7.3
Applications of Polynomial Filters
In the 1-D case, polynomial filters have been successfully applied for modeling
nonlinear systems, quadratic detectors (Teager's operator, see Chapter
6), echo
cancellation, cancellation of nonlinear intersymbol interference, channel equal-
ization in communications, nonlinear prediction, etc.
Applications to image processing are in enhancement (image sharpening,
edge-
preserving smoothing, processing of document images), analysis (edge extraction,
texture discrimination), and communications (nonlinear prediction, nonlinear in-
terpolation of image sequences). Overviews of some of these applications are
described next.
7.3.1
Contrast Enhancement
In the linear unsharp masking method, a fraction of the highpass-filtered version
v
(m,
n)
of the input image x(m, n) is used as a correction signal and added to
the original image, resulting in the enhanced image
y(m, n):
where
This method is very sensitive to noise due to the presence of the
highpass filter.
Polynomial unsharp
maslung techniques, in which a nonlinear filter is substituted
for the
highpass linear operator
in
the signal sharpening path, can solve ths prob-
lem. Different polynomial functions can be used. In the Teager-based operator,
details are amplified in bright regions, where the human visual system is less sensi-
tive to luminance changes
(Weber's law), and reduced noise sensitivity is achieved
in dark areas. The correction signal in this case is
[Mitgl]
In the cubic unsharp maslung approach, the sharpening action is performed
only if opposite sides of the filtering mask are each deemed to correspond to a
different object
[Ram96a], thus avoiding noise amplification:
v
(m,
n)
=
[x(m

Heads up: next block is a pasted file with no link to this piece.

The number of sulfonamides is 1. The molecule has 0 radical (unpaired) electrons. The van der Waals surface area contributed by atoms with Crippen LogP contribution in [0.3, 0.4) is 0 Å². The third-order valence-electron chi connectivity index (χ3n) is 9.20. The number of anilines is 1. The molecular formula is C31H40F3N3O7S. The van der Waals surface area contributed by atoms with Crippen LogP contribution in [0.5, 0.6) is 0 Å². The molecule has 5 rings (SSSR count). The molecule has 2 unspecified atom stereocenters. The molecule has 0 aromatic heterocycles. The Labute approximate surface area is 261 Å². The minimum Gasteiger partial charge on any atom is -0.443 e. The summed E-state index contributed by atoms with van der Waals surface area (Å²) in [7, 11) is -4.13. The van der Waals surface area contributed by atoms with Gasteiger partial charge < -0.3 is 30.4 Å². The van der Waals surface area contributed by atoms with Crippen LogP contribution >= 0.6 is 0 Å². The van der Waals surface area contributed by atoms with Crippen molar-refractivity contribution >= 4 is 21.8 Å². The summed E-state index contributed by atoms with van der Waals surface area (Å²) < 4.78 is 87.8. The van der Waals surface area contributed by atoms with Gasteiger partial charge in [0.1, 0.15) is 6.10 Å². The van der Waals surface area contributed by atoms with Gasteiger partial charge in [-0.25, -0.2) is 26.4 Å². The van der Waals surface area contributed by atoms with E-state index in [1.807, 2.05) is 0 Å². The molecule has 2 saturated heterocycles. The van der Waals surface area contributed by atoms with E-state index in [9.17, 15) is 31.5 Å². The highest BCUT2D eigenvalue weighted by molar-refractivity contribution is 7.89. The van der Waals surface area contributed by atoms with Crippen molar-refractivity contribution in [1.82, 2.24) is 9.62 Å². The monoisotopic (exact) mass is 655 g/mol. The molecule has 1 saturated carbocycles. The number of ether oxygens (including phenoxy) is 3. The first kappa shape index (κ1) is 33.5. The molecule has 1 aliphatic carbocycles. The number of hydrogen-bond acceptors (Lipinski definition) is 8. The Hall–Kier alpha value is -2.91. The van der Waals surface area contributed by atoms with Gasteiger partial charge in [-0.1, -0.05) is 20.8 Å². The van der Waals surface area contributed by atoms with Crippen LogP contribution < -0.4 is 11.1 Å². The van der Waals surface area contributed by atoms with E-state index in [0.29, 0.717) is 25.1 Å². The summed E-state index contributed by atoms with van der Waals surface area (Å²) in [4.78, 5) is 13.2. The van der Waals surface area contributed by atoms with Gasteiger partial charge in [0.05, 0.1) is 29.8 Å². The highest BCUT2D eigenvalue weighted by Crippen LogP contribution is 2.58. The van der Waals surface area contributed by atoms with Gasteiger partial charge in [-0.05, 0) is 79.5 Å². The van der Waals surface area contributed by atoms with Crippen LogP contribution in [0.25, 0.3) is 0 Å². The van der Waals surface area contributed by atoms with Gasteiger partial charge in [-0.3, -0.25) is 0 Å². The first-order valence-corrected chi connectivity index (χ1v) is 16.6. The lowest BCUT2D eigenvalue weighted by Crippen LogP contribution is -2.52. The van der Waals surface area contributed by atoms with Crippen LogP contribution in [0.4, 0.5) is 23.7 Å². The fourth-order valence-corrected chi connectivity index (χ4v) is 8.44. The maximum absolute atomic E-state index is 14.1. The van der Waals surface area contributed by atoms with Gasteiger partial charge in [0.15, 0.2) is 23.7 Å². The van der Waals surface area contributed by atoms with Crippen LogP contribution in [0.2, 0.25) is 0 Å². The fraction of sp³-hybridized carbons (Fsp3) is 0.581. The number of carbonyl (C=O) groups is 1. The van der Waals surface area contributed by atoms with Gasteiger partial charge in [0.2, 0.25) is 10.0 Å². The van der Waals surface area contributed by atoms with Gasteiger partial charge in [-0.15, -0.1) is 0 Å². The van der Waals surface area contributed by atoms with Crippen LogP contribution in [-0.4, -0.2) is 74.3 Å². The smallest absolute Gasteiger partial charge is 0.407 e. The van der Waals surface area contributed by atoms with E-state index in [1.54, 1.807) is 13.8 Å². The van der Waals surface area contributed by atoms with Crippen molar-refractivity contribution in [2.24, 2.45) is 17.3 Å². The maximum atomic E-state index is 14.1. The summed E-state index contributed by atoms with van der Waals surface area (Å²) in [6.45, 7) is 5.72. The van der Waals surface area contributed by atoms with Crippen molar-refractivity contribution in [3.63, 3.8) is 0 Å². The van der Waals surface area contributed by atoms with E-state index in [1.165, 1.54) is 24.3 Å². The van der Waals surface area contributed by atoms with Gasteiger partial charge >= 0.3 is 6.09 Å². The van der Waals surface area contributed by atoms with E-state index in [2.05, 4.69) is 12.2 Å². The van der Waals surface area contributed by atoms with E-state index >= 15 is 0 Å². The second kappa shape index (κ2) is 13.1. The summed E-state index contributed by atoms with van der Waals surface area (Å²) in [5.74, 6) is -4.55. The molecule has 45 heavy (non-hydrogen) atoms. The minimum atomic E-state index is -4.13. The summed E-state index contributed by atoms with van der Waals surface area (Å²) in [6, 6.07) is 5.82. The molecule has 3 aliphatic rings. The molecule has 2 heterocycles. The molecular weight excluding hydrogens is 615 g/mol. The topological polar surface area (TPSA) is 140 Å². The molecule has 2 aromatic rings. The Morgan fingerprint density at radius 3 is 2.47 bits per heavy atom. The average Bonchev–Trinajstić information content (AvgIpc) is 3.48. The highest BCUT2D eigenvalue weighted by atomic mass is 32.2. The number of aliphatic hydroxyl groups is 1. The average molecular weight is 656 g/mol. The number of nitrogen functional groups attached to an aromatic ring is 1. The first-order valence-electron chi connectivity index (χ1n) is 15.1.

-
1,
n)
-
x(m
+
1,
n)12
x
[2x(m,n) -x(m-
1,n)
-x(m+ 1,n)]
+
[x(m, n
-
1)
-
x(m, n
+
1)12
x
[2x(m,n) -x(m,n-
1)
-x(m,n+
1)).
Figure 7.1 shows the results of the unsharp masking approaches to image contrast
enhancement. Figure
7.la is a portion of the original Lena test image; 7.lb was CHAPTER
7:
POLYNOMIAL
AND
RATIONAL
OPERATORS
209
Figure
7.1:
(a) Original test image, and contrast enhanced versions obtained using unsharp
masking: (b) linear, (c) Teager-based, and (d) cubic methods. (Reproduced with permission
from [Ram96a].
O
1996
SPIE.)
obtained using the linear method, 7.lc the Teager-based method, and 7.ld the
cubic method.
Expressions of a slrmlar type can be used for
v
(m,
n).
For example, when the
data are noisy a more powerful edge sensor is needed and the Sobel operator can
be used [Ram96a].
7.3.2
Texture Segmentation
The segmentation of different types of textures present in
an
image can be per-
formed based on local estimates of second- and hlgher-order statistics [Mak94].
In particular, thlrd-order moments are the best features to use
in
noisy texture
discrimination.
A
pth order statistical moment estimator is a special polynomial
operator; for example, for
p
=
3
1
=
-
1
x(n)x(n
+
i)x(n
+
j),
M2
nEx
where
n
=
(nl
,
n2
),
i
=
(il
,
i2
)
,
and
j
=
(
jl
,
j2
)
.
The moments are evaluated within
an M
x
M
image block
X.

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